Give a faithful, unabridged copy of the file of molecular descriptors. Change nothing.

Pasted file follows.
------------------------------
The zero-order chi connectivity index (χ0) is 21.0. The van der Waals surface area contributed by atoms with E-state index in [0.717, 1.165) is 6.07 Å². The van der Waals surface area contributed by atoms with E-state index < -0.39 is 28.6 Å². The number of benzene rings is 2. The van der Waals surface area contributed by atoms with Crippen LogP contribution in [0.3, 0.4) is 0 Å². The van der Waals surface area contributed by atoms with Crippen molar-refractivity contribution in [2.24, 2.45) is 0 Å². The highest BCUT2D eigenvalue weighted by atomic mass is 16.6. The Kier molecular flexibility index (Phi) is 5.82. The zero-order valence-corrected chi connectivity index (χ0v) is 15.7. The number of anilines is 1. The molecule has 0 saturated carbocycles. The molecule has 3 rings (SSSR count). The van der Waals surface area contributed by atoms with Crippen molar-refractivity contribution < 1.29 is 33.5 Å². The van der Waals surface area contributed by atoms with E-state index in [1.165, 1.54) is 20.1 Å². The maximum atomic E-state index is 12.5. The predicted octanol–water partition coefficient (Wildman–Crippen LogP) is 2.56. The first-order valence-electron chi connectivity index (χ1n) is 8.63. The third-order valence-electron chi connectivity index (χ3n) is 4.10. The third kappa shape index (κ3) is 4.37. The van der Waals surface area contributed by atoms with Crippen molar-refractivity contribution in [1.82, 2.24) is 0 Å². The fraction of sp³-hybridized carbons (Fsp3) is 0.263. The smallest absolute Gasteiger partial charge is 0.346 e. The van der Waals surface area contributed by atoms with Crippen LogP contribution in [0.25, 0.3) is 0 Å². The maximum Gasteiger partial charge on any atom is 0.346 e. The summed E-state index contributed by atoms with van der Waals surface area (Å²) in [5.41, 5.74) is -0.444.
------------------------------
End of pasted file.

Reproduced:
The zero-order chi connectivity index (χ0) is 21.0. The van der Waals surface area contributed by atoms with E-state index in [0.717, 1.165) is 6.07 Å². The van der Waals surface area contributed by atoms with E-state index < -0.39 is 28.6 Å². The number of benzene rings is 2. The van der Waals surface area contributed by atoms with Crippen LogP contribution in [0.3, 0.4) is 0 Å². The van der Waals surface area contributed by atoms with Crippen molar-refractivity contribution in [2.24, 2.45) is 0 Å². The highest BCUT2D eigenvalue weighted by atomic mass is 16.6. The Kier molecular flexibility index (Phi) is 5.82. The zero-order valence-corrected chi connectivity index (χ0v) is 15.7. The number of anilines is 1. The molecule has 0 saturated carbocycles. The molecule has 3 rings (SSSR count). The van der Waals surface area contributed by atoms with Crippen molar-refractivity contribution < 1.29 is 33.5 Å². The van der Waals surface area contributed by atoms with E-state index in [1.165, 1.54) is 20.1 Å². The maximum atomic E-state index is 12.5. The predicted octanol–water partition coefficient (Wildman–Crippen LogP) is 2.56. The first-order valence-electron chi connectivity index (χ1n) is 8.63. The third-order valence-electron chi connectivity index (χ3n) is 4.10. The third kappa shape index (κ3) is 4.37. The van der Waals surface area contributed by atoms with Crippen molar-refractivity contribution in [1.82, 2.24) is 0 Å². The fraction of sp³-hybridized carbons (Fsp3) is 0.263. The smallest absolute Gasteiger partial charge is 0.346 e. The van der Waals surface area contributed by atoms with Crippen LogP contribution in [0.25, 0.3) is 0 Å². The maximum Gasteiger partial charge on any atom is 0.346 e. The summed E-state index contributed by atoms with van der Waals surface area (Å²) in [5.41, 5.74) is -0.444.